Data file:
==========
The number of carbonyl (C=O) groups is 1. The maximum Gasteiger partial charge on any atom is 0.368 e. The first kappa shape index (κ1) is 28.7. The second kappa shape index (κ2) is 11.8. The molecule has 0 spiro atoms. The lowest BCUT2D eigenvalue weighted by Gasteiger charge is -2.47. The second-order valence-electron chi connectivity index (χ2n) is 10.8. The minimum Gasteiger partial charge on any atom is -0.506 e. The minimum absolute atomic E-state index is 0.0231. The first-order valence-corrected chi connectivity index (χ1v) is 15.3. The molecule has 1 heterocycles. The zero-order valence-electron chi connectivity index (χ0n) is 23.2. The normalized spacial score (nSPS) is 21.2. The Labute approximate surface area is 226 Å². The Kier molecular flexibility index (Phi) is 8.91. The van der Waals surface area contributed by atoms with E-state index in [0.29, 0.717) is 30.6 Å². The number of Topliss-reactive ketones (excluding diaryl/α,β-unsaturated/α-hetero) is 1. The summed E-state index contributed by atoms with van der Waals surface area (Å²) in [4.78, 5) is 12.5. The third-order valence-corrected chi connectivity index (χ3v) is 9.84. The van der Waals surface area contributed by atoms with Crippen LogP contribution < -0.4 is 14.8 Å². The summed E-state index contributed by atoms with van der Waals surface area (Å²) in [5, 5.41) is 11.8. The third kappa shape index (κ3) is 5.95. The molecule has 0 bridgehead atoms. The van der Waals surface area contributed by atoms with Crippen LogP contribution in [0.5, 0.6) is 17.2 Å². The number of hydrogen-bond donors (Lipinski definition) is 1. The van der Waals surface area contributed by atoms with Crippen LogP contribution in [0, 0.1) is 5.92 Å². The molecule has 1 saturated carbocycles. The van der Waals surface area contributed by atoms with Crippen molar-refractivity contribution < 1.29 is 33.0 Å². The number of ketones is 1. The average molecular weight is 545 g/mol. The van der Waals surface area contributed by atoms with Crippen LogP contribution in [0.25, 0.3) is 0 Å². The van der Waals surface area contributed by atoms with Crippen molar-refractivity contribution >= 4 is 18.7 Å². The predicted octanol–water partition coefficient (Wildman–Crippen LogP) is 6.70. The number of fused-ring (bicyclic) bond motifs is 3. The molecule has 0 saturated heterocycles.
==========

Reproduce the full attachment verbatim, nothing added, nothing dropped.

The number of carbonyl (C=O) groups is 1. The maximum Gasteiger partial charge on any atom is 0.368 e. The first kappa shape index (κ1) is 28.7. The second kappa shape index (κ2) is 11.8. The molecule has 0 spiro atoms. The lowest BCUT2D eigenvalue weighted by Gasteiger charge is -2.47. The second-order valence-electron chi connectivity index (χ2n) is 10.8. The minimum Gasteiger partial charge on any atom is -0.506 e. The minimum absolute atomic E-state index is 0.0231. The first-order valence-corrected chi connectivity index (χ1v) is 15.3. The molecule has 1 heterocycles. The zero-order valence-electron chi connectivity index (χ0n) is 23.2. The normalized spacial score (nSPS) is 21.2. The Labute approximate surface area is 226 Å². The Kier molecular flexibility index (Phi) is 8.91. The van der Waals surface area contributed by atoms with E-state index in [0.29, 0.717) is 30.6 Å². The number of Topliss-reactive ketones (excluding diaryl/α,β-unsaturated/α-hetero) is 1. The summed E-state index contributed by atoms with van der Waals surface area (Å²) in [4.78, 5) is 12.5. The third-order valence-corrected chi connectivity index (χ3v) is 9.84. The van der Waals surface area contributed by atoms with Crippen LogP contribution < -0.4 is 14.8 Å². The summed E-state index contributed by atoms with van der Waals surface area (Å²) in [5, 5.41) is 11.8. The third kappa shape index (κ3) is 5.95. The molecule has 0 bridgehead atoms. The van der Waals surface area contributed by atoms with Crippen LogP contribution in [0.5, 0.6) is 17.2 Å². The number of hydrogen-bond donors (Lipinski definition) is 1. The van der Waals surface area contributed by atoms with Crippen LogP contribution in [0, 0.1) is 5.92 Å². The molecule has 1 saturated carbocycles. The van der Waals surface area contributed by atoms with Crippen molar-refractivity contribution < 1.29 is 33.0 Å². The number of ketones is 1. The average molecular weight is 545 g/mol. The van der Waals surface area contributed by atoms with Crippen LogP contribution in [0.25, 0.3) is 0 Å². The van der Waals surface area contributed by atoms with Crippen molar-refractivity contribution >= 4 is 18.7 Å². The predicted octanol–water partition coefficient (Wildman–Crippen LogP) is 6.70. The number of fused-ring (bicyclic) bond motifs is 3. The molecule has 0 saturated heterocycles.